I worked with a number of autistic kids during my time as a child-carer, ranging from very mild forms of autistic to profound, non-verbal, non-communicative autism. The courage of the parents, siblings and all the other people invested in these kids was huge, but it was nothing compared to the courage of most of the kids. If regular kids are often anxious, scared and confused, children on the autistic spectrum face threatening situations hourly if not more frequently.

The fact that most of them tried so valiantly to work with, understand and overcome their fears was really very affirming for me. At the same time, I always remembered that I got to go home each night or when the holidays ended etc. I wouldn't say I "only got the fun stuff" - in some respects an after-school or holiday centre can be more threatening for an autistic child than a more familiar and less sensorially rich home environment - but I certainly got my own form of time outs to process what did and didn't work that day, how situations could have been handled differently, or what I might like to bring to tomorrow's session.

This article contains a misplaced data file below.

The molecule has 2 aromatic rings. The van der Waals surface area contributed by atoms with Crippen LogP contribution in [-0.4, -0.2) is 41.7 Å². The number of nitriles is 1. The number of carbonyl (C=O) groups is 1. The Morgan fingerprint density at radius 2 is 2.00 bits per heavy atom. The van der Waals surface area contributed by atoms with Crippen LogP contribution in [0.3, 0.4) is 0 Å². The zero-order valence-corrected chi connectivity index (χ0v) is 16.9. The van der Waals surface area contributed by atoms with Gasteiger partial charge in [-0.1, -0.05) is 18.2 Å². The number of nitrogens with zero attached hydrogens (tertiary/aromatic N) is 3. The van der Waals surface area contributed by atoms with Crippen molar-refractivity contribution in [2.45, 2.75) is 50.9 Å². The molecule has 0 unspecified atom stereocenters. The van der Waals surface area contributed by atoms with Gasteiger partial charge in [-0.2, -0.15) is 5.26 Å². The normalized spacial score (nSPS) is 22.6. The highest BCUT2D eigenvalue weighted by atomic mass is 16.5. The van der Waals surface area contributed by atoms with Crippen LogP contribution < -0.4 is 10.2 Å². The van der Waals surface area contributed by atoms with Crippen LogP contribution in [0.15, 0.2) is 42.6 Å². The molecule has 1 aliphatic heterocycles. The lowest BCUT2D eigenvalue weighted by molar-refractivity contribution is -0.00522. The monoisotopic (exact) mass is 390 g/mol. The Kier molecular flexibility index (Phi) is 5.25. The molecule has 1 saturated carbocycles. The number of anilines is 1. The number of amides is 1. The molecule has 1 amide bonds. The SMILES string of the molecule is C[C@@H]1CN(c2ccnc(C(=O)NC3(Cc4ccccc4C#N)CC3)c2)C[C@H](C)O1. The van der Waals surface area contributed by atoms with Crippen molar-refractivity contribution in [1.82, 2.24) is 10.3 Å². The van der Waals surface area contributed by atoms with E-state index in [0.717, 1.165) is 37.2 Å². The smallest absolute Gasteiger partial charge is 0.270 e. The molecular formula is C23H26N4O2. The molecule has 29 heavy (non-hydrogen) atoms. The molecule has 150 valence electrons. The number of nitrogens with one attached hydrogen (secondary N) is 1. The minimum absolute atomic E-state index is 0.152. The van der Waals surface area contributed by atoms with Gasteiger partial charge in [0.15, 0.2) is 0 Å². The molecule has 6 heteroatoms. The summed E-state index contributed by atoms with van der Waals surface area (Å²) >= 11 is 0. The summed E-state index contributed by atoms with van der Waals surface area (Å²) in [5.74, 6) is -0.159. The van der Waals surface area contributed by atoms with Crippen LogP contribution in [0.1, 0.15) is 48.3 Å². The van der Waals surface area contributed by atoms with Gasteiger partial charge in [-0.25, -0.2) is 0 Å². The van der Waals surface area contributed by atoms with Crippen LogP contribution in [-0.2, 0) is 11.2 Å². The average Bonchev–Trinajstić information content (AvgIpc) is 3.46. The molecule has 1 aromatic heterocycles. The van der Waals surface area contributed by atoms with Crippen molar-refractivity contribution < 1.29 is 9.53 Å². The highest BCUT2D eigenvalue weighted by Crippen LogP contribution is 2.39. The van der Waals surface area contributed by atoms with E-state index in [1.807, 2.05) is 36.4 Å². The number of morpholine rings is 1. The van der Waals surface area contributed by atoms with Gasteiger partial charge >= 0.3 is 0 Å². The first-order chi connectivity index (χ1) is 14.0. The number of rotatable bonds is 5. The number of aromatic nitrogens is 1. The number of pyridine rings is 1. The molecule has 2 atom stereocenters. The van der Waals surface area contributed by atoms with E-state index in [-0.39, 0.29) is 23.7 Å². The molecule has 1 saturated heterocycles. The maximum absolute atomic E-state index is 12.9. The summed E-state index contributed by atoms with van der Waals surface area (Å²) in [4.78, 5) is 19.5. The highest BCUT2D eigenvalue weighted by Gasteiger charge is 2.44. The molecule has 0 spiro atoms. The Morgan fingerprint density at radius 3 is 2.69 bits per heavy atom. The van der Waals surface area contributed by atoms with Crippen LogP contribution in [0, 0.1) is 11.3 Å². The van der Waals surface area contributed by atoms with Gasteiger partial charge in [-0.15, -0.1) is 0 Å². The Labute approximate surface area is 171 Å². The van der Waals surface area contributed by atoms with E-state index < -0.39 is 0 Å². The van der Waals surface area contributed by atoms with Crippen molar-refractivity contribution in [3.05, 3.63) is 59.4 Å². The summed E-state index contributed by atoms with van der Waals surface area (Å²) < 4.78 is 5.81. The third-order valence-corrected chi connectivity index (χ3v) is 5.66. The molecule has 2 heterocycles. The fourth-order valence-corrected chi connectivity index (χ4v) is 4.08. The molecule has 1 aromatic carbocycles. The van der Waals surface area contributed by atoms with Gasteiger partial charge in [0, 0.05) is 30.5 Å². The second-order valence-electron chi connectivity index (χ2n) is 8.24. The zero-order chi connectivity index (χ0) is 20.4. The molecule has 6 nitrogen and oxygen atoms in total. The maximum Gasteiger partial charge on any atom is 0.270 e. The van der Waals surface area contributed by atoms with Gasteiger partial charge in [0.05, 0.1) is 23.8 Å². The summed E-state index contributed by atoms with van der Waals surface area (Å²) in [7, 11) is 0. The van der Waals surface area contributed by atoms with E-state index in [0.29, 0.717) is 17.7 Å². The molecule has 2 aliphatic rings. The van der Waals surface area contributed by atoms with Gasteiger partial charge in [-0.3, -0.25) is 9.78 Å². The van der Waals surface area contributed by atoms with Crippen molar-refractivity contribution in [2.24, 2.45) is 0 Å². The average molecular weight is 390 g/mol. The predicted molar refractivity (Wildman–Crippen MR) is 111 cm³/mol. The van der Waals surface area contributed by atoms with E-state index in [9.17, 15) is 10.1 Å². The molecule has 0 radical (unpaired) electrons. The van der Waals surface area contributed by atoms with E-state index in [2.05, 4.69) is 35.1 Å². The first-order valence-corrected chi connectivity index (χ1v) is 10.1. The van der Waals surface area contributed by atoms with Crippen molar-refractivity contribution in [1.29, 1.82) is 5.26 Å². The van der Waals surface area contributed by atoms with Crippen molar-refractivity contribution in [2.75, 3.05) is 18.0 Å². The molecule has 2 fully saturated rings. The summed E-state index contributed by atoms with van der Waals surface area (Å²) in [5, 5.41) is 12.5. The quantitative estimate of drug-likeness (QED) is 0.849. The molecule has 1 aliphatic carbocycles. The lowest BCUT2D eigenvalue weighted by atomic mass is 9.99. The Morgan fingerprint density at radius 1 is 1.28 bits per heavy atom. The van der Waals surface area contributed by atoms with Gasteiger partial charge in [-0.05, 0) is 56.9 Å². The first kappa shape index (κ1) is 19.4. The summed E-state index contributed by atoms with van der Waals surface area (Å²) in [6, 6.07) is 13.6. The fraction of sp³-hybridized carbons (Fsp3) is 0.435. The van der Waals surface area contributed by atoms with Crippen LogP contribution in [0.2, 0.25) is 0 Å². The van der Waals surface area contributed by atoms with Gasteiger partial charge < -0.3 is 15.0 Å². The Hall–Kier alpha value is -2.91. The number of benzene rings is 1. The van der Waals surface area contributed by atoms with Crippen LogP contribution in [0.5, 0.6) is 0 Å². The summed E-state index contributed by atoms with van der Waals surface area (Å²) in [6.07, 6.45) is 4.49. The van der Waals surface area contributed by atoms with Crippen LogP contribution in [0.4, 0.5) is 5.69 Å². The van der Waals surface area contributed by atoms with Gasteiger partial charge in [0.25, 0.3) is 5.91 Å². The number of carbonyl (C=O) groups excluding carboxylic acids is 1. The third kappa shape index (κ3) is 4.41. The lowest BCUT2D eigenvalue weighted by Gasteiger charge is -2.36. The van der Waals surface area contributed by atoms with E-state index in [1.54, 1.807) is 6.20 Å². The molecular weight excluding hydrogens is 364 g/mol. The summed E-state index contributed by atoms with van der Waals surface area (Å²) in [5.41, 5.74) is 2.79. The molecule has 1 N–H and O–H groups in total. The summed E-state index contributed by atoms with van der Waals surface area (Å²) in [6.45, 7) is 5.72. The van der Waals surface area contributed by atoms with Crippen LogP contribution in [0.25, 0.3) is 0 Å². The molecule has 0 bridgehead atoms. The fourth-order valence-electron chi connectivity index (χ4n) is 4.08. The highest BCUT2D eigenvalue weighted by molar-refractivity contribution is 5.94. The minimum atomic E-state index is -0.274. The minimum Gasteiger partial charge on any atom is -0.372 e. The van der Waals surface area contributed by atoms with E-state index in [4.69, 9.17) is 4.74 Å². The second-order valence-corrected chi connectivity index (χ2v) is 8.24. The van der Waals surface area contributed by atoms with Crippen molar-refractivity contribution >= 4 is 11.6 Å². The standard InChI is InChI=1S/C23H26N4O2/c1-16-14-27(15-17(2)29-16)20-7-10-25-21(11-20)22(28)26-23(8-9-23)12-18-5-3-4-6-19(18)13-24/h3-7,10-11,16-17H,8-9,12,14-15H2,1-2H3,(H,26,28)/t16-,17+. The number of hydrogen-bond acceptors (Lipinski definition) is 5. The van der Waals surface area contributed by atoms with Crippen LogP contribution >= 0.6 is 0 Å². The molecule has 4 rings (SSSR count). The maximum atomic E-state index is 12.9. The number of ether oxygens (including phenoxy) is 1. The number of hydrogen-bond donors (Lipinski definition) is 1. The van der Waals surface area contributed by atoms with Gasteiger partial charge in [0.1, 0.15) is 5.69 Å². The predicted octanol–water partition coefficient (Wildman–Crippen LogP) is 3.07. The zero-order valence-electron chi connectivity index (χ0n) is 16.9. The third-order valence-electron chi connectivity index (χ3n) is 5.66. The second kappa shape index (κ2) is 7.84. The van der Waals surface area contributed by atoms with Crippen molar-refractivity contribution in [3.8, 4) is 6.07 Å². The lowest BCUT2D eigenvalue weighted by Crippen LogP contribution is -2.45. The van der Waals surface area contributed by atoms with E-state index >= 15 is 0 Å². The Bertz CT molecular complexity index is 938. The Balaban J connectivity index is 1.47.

The parents of the kids I worked with really hungered for that respite, I think - or at least the sense that the stakes weren't so very high for them; I think the article really captures the sense of urgency or significance a lot of parents feel. Programs like this certainly wouldn't diminish that sense of responsibility, I don't think, but it might give some parents who can feel very alone at times a bit of breathing room and a sense that society at large is also invested in their kids - something I know a lot of parents I worked with didn't always feel. Great stuff.